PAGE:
The 3-step e-safety model - respond, follow up, review

You are using the laptops to create a newspaper article on the amazon. One of the students in the class is searching for images of wildlife and the image search returns an image that is graphic in nature. The child tells you immediately.

What do you do next?

We are all faced with strange scenarios on a daily basis – that is the joy of working with children. How we react to those situation will often dictate whether there are positive or negative outcomes. The scenario above is just one example of a regular occurrence in classrooms up and down the country. I am going to share my simple 3 step model which can be shared with all staff to ensure consistency across schools. 

The idea of e-safety has changed quite significantly over the time I have been supporting schools with keeping children safe online. It used to be very much about a policy response. If you had, and followed, the correct policies you would have done your bit. This was a rather na├»ve approach to e-safety, but it was what we had. Now we must foster an e-safety philosophy within schools, as part of a far wider ‘Keeping children safe’ remit which includes a whole host of other things that are far too complex to squeeze in to a short blog post. This is one of the reasons that overall responsibility for e-safety, in my experience, is being moved from the subject co-ordinator to someone on the SLT.

Let’s go back to my original scenario. The child has done the right thing. But what should you staff member do? Follow the 3 step plan.

Step 1 – Immediate response

This response should be almost automatic and staff must know what it should be. We all know what we would do if a child made a child protection disclosure to us, but do staff know the automatic response to this situation? For us the process involves minimising the screen and informing our IT manager immediately. But your school response may be different – it could be that you do not have technical support onsite or that you are using ipads. In reality it does not matter what you do, so long as you remove the current risk, prevent others from witnessing it and report the matter so that you limit the risk in the future. A flowchart works best so that all staff know what to do in your school.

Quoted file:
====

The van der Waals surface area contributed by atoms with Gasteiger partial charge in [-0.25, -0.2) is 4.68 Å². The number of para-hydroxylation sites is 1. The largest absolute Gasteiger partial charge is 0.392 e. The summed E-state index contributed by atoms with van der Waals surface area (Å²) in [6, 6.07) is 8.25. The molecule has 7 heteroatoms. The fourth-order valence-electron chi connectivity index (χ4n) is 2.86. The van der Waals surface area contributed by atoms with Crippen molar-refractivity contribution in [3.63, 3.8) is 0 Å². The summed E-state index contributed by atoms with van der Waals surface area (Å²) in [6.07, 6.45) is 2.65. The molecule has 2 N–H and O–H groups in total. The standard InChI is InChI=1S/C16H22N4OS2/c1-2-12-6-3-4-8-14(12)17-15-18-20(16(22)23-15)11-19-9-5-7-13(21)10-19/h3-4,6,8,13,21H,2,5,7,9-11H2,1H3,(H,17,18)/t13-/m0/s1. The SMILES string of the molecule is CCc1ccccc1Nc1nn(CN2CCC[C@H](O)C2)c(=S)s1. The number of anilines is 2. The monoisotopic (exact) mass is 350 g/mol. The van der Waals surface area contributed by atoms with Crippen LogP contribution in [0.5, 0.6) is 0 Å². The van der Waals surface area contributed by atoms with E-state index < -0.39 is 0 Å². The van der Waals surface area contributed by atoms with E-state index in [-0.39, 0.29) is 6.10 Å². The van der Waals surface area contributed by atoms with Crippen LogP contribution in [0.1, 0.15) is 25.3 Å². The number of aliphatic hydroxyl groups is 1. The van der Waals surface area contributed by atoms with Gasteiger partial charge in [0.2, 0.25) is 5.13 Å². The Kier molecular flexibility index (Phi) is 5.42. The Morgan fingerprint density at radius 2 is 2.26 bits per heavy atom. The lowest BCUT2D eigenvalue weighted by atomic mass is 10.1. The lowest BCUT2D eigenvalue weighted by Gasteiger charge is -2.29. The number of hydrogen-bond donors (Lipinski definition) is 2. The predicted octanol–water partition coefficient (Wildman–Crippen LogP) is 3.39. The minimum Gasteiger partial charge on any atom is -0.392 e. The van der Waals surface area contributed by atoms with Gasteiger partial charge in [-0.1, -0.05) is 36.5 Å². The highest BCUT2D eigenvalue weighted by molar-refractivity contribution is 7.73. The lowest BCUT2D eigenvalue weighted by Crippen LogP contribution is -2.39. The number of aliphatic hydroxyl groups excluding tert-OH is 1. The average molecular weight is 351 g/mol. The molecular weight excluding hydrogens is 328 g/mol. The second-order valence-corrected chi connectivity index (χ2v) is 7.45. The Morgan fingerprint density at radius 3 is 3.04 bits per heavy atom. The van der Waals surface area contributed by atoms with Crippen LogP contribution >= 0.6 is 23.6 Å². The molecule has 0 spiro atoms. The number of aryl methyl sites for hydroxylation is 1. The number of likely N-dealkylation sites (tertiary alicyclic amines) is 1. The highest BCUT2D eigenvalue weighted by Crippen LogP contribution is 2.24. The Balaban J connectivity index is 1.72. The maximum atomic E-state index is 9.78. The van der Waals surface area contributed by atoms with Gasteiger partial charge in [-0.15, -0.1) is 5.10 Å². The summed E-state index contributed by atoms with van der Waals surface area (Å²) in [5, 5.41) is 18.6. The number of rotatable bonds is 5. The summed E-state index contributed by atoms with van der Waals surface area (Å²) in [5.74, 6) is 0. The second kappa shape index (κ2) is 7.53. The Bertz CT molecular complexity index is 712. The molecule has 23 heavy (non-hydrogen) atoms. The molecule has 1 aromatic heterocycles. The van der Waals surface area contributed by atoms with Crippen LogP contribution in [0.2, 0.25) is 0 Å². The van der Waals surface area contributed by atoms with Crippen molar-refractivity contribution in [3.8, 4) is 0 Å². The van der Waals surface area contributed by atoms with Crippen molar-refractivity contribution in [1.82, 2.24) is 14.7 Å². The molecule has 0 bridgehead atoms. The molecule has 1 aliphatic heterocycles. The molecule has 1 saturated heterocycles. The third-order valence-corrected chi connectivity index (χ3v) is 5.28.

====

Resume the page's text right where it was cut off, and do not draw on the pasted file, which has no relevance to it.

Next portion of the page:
Step 2 – The Follow Up

You have made it to the end of the day, thankfully no-one else decided to google image search for ‘amazon snakes’, you followed your school’s procedures for the immediate response. Now you need to follow this up. We have a simple tick box form that is completed after each e-safety incident and this ensures that the correct people know about the incident – however minor or serious it was. Firstly, it is always best to try to speak to the parents first – before the child does if possible. Then begin planning your follow up with the class – this is the PSHE response. Firstly this class needs to be taught how to search better and will need re-enforcing of the procedures for what to do if something goes wrong. Finally, you need to think about what you can do to mitigate this happening again in the future. Is there something you will do differently next year to avoid the same issue?

Step 3 – The Review

What worked well here? Pat yourself on the back if your process works. If it didn’t then think about where it went wrong – how could you change the process to make it work better?

Quite often, dealing with these ‘in school’ issues is relatively straight forward and in the first scenario there was no question that the pupil did the right thing. Think about how you would deal with the following situation:

A couple of girls in your class are chatting on their way out to break and you overhear that one of them is worried about some messages that she has been receiving from another girl in the class. When you ask the girl if everything is ok, she goes quiet and says everything is fine. 

What do you do next?

Consider the three steps.

Step 1 – Immediate response

This is very similar to a child protection disclosure, treat it in very much the same way. Try to establish the facts and make some brief notes as to what has happened. Because the messages are coming from a girl in the class you are able to deal with this. Should the messages be coming from outside of the school, or from an adult then follow your local safeguarding procedures. 

Step 2 - The Follow Up

You must share the information with parents of all of the children involved. It is not our job to tell parents what they should do when it comes to these issues and nor should it be. However what is important is that we share the facts as we know them. I always find that starting the conversation with, “We have been made aware that Jane has done this, because it happened out of school there is very little we can do in terms of sanctions, but I thought you would like to know.”

The most important follow up is now the PSHE response. What are you going to do in your classroom to try and teach these two girls (and the rest of the class) that this is not acceptable behaviour and that you will do something about it? We use a set of dilemma cards that can be used as starters to lessons or during early morning work that allow the pupils to develop the correct response to a range of situations in the safe environment of the classroom.

Step 3 - The Review

In this case, I would be asking why the girl in question did not feel able to share this problem with a member of staff, is there an opportunity for peer mentoring across the school to help solve this issue? 


Ben Cornford
Thomas A Becket Junior School


computing, Computing and ICT, Switched on Computing

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